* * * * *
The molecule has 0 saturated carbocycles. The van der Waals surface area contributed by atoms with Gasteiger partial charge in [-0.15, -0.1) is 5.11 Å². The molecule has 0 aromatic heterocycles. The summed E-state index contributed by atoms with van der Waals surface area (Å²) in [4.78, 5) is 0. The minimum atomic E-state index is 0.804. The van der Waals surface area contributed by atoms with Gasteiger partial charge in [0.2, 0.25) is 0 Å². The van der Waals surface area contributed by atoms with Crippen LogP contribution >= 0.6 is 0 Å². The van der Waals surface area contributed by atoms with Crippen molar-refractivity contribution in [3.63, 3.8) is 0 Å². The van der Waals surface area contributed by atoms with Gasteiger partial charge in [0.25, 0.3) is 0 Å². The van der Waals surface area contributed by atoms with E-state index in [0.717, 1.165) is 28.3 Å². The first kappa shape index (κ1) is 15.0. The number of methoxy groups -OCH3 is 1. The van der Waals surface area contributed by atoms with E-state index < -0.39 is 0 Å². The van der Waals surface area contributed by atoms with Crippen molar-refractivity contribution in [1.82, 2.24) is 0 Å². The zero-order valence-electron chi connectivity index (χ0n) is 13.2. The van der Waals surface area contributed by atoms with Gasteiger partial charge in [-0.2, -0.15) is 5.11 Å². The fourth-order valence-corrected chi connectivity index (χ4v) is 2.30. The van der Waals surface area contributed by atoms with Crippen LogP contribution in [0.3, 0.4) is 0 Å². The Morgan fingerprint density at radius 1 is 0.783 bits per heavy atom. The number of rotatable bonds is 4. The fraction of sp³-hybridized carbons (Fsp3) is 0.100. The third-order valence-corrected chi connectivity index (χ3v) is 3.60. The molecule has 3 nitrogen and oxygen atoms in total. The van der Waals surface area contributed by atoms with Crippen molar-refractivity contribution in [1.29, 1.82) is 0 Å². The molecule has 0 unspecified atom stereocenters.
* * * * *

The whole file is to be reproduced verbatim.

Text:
The molecule has 0 saturated carbocycles. The van der Waals surface area contributed by atoms with Gasteiger partial charge in [-0.15, -0.1) is 5.11 Å². The molecule has 0 aromatic heterocycles. The summed E-state index contributed by atoms with van der Waals surface area (Å²) in [4.78, 5) is 0. The minimum atomic E-state index is 0.804. The van der Waals surface area contributed by atoms with Gasteiger partial charge in [0.2, 0.25) is 0 Å². The van der Waals surface area contributed by atoms with Crippen LogP contribution >= 0.6 is 0 Å². The van der Waals surface area contributed by atoms with Crippen molar-refractivity contribution in [3.63, 3.8) is 0 Å². The van der Waals surface area contributed by atoms with Gasteiger partial charge in [0.25, 0.3) is 0 Å². The van der Waals surface area contributed by atoms with E-state index in [0.717, 1.165) is 28.3 Å². The first kappa shape index (κ1) is 15.0. The number of methoxy groups -OCH3 is 1. The van der Waals surface area contributed by atoms with E-state index < -0.39 is 0 Å². The van der Waals surface area contributed by atoms with Crippen molar-refractivity contribution in [1.82, 2.24) is 0 Å². The zero-order valence-electron chi connectivity index (χ0n) is 13.2. The van der Waals surface area contributed by atoms with Gasteiger partial charge in [-0.2, -0.15) is 5.11 Å². The fourth-order valence-corrected chi connectivity index (χ4v) is 2.30. The van der Waals surface area contributed by atoms with Crippen LogP contribution in [0.3, 0.4) is 0 Å². The Morgan fingerprint density at radius 1 is 0.783 bits per heavy atom. The number of rotatable bonds is 4. The fraction of sp³-hybridized carbons (Fsp3) is 0.100. The third-order valence-corrected chi connectivity index (χ3v) is 3.60. The molecule has 3 nitrogen and oxygen atoms in total. The van der Waals surface area contributed by atoms with Crippen molar-refractivity contribution in [1.29, 1.82) is 0 Å². The molecule has 0 unspecified atom stereocenters.